10 Jul 2019

Instagram declare war on bullying to avoid Government regulations

Instagram have declared war on bullying in an attempt to avoid Government regulations

Instagram has introduced two new systems using artificial intelligence. One, which will be known as Comment Warning, will be responding to comments that will prompt the encouragement of rewording if abuse is detected.

It will ask a user things like ‘Are you sure you want to write this particular message?’ or ‘This post might be offensive’ and the other, which will be known as Restrict will put some space between a bully and a victim and use a hide system.

This system is very much like what Twitter has introduced recently and used predominantly for politicians’ Tweets, where comments of a bullying, offensive nature are hidden.

The victim of bullying will have the power to approve, delete or leave the comment pending, before anyone else sees them and restrict the bully. Upon restricting a bully, Instagram immediately disengages the auto complete option and unless bullies know their victim’s username, it will not be able to find it on auto complete any longer.

The Comments warning system has been proven to work, as search engines around five years ago discovered. If somebody was typing anything of a sexual matter or to do with children into their search engine, they would post a warning to the user. What happened was around 65-70% of users decided to abandon their search request.

“This type of approach might actually help combat bullying on Instagram”

says harassment lawyer Yair Cohen

It asks people to stop for a minute and think about what they are posting and make them acknowledge the potential risks of what they are about to post. There are likely to be some challenges with the artificial intelligence detecting abusive comments of course because language changes over time as well as the meanings across different cultures and ages. There will be contextual circumstances where people will be typing something quite innocently as an inside joke or just as banter with a friend and those comments would be totally acceptable but the system may issue a warning to them that what they are about to post is offensive or potentially be blocked.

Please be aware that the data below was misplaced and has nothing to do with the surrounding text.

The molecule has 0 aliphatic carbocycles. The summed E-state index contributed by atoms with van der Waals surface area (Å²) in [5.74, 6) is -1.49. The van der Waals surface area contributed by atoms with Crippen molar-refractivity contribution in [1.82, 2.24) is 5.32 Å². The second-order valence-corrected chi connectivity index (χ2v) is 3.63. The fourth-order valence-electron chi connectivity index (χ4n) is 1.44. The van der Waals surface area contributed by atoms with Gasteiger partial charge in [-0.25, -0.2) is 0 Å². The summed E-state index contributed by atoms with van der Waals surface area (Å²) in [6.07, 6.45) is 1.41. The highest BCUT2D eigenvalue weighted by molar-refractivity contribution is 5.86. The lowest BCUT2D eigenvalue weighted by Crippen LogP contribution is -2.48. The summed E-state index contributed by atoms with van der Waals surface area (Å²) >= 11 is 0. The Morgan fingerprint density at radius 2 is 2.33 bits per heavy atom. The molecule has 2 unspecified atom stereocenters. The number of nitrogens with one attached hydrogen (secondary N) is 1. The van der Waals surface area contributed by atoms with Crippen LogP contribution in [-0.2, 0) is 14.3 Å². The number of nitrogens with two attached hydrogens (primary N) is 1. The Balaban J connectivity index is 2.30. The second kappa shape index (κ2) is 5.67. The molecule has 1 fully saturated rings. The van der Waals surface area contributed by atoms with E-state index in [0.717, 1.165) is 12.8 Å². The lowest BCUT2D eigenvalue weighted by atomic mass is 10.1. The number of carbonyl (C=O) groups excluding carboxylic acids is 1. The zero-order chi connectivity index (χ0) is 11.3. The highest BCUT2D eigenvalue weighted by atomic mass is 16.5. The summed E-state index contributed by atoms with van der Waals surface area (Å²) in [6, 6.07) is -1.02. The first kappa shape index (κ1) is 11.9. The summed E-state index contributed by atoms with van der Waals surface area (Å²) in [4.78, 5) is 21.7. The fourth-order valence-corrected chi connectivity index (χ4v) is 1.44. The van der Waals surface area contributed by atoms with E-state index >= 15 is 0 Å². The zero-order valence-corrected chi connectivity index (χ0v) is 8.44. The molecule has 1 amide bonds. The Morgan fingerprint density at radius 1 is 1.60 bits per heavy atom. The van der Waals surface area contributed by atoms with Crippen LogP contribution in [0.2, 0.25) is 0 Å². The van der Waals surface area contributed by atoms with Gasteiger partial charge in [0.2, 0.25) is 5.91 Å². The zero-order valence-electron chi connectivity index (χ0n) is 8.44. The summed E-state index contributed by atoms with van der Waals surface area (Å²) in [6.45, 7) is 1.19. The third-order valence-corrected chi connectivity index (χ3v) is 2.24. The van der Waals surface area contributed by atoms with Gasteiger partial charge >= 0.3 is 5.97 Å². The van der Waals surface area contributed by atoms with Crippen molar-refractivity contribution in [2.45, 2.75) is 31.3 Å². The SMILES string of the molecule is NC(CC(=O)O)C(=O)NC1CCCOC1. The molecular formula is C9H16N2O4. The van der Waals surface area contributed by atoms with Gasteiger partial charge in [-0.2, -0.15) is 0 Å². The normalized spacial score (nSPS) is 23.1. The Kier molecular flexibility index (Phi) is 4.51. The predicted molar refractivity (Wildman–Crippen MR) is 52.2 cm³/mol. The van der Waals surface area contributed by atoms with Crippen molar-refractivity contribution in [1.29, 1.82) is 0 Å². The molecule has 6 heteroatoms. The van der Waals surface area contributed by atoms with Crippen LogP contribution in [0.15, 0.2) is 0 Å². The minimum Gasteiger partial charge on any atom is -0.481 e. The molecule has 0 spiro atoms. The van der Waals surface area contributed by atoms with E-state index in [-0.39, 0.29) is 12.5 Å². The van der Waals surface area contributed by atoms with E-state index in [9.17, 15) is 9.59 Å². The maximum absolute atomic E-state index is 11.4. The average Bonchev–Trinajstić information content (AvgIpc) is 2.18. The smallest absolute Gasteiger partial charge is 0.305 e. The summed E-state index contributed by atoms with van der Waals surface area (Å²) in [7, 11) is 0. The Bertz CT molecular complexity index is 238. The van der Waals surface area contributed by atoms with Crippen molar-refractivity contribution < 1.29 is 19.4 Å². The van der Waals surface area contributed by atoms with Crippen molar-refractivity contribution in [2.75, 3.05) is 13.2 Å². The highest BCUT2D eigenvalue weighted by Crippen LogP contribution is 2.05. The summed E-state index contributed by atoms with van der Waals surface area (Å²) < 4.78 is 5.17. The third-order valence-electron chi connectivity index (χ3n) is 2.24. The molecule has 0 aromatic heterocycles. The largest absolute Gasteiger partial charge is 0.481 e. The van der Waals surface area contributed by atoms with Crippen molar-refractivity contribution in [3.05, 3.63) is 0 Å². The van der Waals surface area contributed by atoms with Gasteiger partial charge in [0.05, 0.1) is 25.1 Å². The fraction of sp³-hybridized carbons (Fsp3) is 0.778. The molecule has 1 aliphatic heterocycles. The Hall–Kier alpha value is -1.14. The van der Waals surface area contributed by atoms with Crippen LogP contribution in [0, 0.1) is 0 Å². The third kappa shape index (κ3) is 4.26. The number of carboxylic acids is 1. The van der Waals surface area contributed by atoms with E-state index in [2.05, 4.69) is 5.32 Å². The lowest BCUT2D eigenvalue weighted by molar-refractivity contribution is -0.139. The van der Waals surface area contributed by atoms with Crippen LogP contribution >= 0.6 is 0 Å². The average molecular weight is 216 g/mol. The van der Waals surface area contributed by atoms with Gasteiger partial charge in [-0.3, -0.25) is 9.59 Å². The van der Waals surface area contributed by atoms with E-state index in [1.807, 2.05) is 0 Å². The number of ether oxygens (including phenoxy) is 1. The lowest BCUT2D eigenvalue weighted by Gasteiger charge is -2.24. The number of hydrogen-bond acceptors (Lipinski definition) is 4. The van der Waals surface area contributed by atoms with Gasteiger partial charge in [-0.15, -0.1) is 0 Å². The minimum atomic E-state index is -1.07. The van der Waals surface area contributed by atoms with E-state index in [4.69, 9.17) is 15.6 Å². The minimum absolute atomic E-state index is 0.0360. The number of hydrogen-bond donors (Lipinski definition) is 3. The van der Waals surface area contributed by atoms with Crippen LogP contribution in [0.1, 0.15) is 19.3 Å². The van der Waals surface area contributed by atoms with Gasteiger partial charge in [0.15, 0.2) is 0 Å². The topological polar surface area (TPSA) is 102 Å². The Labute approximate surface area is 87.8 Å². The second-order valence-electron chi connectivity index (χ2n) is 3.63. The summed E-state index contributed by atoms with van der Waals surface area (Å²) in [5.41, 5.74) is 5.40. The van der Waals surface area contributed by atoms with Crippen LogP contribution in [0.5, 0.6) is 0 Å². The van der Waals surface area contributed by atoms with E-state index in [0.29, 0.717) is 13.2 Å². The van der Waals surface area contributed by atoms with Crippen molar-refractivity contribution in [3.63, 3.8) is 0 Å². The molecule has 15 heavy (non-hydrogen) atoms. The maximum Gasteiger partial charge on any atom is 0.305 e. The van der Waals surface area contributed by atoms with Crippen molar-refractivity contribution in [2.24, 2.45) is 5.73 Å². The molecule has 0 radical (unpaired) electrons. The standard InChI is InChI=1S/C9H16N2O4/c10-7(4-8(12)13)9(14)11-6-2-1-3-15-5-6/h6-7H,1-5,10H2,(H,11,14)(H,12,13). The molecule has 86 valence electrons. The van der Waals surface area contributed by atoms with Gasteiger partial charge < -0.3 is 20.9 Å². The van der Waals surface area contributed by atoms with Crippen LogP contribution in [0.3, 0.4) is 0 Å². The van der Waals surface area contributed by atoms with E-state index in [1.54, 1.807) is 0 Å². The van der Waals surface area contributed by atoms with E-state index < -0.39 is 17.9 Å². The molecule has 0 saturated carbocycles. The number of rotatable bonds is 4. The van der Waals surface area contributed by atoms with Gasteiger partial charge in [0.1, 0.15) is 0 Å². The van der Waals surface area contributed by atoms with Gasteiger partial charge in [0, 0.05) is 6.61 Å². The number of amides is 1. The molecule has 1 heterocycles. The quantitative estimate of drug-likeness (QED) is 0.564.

This is where the problems will lie because there will be people that will be thinking, ‘Do I really want to use a system that perhaps governs my way of expressing myself and in fact, even predict what I am about to say?’. That may put people off.

Back in 2010, Instagram was founded on the basis of freedom and hardly any rules and people could post whatever they wanted and suddenly, they are going to predict what these people are now saying.

Needless to say, if it is successful, it will extend to Facebook as well. It could very well have huge repercussions commercially but I don’t think Instagram or Facebook are doing this because they want to restrict their own platform or necessarily want to protect users (or maybe they do) but the reality is that they have been warned that there are going to be government regulations introduced unless they take a drastic approach to be seen that they are protecting the users of the services.

This is an attempt by Instagram and Facebook to keep the government away from regulating their services. They want to keep their autonomy and their independence and this is something that they feel that they ought to do. This could be the start of a new trend and what social media companies are probably hoping is that users will just get used to the new system.

In 2015, The Internet Law Centre – Cohen Davis obtained an injunction against an unknown Instagram user who harassed and cyberbully our client via the social media website Instagram.

Upcoming Events

May 2020

The Internet Law Leadership Summit 2020

14 May 2020  -  15 May 2020

The annual gathering of the most prominent internet law lawyers and attorneys from across the world

From 09:00 until 17:00

At Aria Hotel, Las Vegas

Find out more...

April 2020

The Data Protection Practitioners' Conference 2020

06 Apr 2020

The annual ICO conference with Information Commissioner, Elizabeth Denham CBE

From 08:30 until 17:00

At Manchester Central Convention Complex

Find out more...

    NEWS! Breach of privacy on Facebook court case £15,000 in damages for alleging the claimant suffered from mental health issues
    https://t.co/xBw6t5PF3o

    Too many young people today, especially boys (but increasingly girls, as well), are learning about sex, relationships, and how to treat women and girls from pornography instead of from their fathers. https://t.co/8f3WpeXTWl

    New legislation on online harm is being considered by Parliament. How far is it going to go?
    https://t.co/xxAHbNWEbe

    Load More...